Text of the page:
What’s a competitive analysis and its purpose?
When it comes to business, there are some essential steps to be done to start building from the beginning a solid foundation for your brand. Learning as much as possible and as soon as possible about your competitors and your industry, in general, gives you the right “weapons” to anticipate and face challenges.
One important step is to conduct a useful competitive analysis to evaluate your competitors’ brands. This analysis will give you a better overview of your company’s current state on the market, and it will underline the main differences between your business and competitors’ businesses. The main goal of this analysis is to give you a clear perspective on who is your competition, which are your competitors’ strengths and weaknesses, which are your competitors’ strategies on the market and, the most important question, how can you use those competitors’ insights to improve and further develop your business?
Conducting a competitive analysis should be an essential part of a company’s marketing plan, and it should be done at least one time per year. Still, many marketers are running away from this particular “task” because it takes time and resources, especially when the research is done manually. Luckily, nowadays, there are online tools that monitor competitors’ activities automatically and deliver the gather data to the user so he can be aware of all competitors’ moves without effort and with very little time investment.
Keeping an eye on your competitors, understanding how they execute tactics like marketing, pricing, sales, and trying to guess their future steps will give your company an advantage.
To start evaluating each of your competitors’ actions in different sectors as business, sales, and marketing, you should start by writing down a couple of questions. After finding the proper answers, you’ll gather the right information for a SWOT analysis (Strengths, Weaknesses, Opportunities, & Threats) of your competitors.
How to do a competitive analysis?
Here are the Top 10 questions to start taking into account when planning to conduct a competitive analysis:
- Who are my direct competitors?
- How my competitors are seen on the market? (Brand image; Brand awareness)
- What is the main strength of my competitors? (Products/Services; Unique Selling Proposition; Pricing Structure; Social Media activity; Content strategies; Outstanding Customer Service; Impressive website etc.)
- What’s the weakest area of my competitor? (What are the things that people don’t like about them?)
- What could my competitors do better than my brand does?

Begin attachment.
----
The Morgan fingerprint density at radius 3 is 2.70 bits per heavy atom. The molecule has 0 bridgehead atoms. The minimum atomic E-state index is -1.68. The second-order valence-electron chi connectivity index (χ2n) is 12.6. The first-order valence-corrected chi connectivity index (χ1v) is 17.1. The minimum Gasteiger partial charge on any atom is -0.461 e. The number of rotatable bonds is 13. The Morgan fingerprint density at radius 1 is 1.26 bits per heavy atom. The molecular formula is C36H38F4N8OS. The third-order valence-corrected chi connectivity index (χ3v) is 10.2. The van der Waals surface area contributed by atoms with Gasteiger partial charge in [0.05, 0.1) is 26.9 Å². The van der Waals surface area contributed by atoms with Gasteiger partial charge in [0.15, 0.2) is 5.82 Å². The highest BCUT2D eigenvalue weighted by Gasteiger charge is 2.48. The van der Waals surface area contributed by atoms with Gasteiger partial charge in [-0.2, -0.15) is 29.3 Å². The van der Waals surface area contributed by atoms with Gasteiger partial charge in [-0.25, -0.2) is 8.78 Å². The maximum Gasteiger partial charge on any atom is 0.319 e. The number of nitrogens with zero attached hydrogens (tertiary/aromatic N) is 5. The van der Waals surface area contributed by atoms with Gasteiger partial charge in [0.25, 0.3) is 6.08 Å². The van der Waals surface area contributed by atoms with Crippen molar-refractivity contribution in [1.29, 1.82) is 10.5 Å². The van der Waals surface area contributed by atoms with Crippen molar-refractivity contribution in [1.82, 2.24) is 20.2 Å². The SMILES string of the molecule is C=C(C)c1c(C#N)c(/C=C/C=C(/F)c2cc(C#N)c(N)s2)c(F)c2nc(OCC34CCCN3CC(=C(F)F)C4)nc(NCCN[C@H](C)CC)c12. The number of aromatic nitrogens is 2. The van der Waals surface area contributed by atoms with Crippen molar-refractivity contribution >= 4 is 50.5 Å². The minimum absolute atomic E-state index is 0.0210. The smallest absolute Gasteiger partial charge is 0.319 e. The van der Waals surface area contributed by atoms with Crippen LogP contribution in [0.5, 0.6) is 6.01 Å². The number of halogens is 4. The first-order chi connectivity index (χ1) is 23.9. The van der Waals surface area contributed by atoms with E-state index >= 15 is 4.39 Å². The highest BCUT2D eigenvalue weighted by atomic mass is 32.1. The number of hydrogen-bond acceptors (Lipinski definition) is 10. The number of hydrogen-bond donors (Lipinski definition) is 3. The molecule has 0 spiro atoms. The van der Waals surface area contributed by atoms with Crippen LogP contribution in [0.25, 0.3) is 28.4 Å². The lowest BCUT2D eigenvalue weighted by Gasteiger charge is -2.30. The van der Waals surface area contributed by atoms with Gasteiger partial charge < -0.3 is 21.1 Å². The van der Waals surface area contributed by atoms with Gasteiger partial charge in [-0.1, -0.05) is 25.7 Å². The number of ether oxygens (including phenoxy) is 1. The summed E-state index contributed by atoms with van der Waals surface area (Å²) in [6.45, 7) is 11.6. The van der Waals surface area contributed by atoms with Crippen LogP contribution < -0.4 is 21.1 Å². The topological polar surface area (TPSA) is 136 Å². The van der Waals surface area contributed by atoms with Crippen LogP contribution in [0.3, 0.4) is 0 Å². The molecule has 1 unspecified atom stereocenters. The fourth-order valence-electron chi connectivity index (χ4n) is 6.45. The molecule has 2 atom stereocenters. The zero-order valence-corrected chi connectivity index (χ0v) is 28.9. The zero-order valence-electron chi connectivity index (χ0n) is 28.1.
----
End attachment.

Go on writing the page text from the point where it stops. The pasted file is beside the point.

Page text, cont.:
- Which are the leading market opportunities that my competitors have identified so far?
- Which seems to be the direction of my competitors on the market?
- In which areas are my competitors a threat to my brand? (Advertising strategies, Content, Engagement, Google Rankings, etc.)
- What is my main advantage over my competitors?
- What could I do better than them?
It’s essential to focus on the right questions regarding your brand and your competitors’ brands when doing a competitive analysis. In this way, you’ll be able to see the right details that will help you to compare their strategies with your owns, so you can better position your company on the market, noticing which are your main gaps and what you have to do to improve.
What are the significant steps in conducting a competitor analysis? (Q&A)
1. Identify your main competitors
Why is it important to identify competitors?
To conduct a competitive analysis, it’s necessary to identify your company’s’ (at least) top five direct competitors. Even if you’re a local, national, or international business, it’s important to have a realistic view of your brand and position and to identify those leading companies you’re competing with.
If, until this moment, you don’t have any clue who your competition is, Google is a great resource and can help you. Just search on Google for the service/product your company offers, and start writing down the results. Inevitably, a few of your top competitors will show up after the Google search.
All you have to do is to be realistic about the results and about who your actual competitors are.
For example, if you’re a small local brand that sells handmade and organic cosmetics, your competitor is not a massive cosmetics retail store located just around the corner, even if they do sell cosmetics. Your competition you should focus on would be another handmade and organic cosmetics shop in the area that is selling the same products as you do.
Another way to discover your direct competitors is by using online tools.
On Competitors App, you can search for your competitors based on the keywords provided. Also, based on your brands’ keywords, we automatically detect new competitors and inform you through email every time a new competitor pops up on the market, so no need to do your research manually.
Once you have identified your top direct competitors, it’s time to go deeper into the analysis and gather information about what differentiates your competitors from your brand and vice-versa. Here’s where the competitive analysis starts.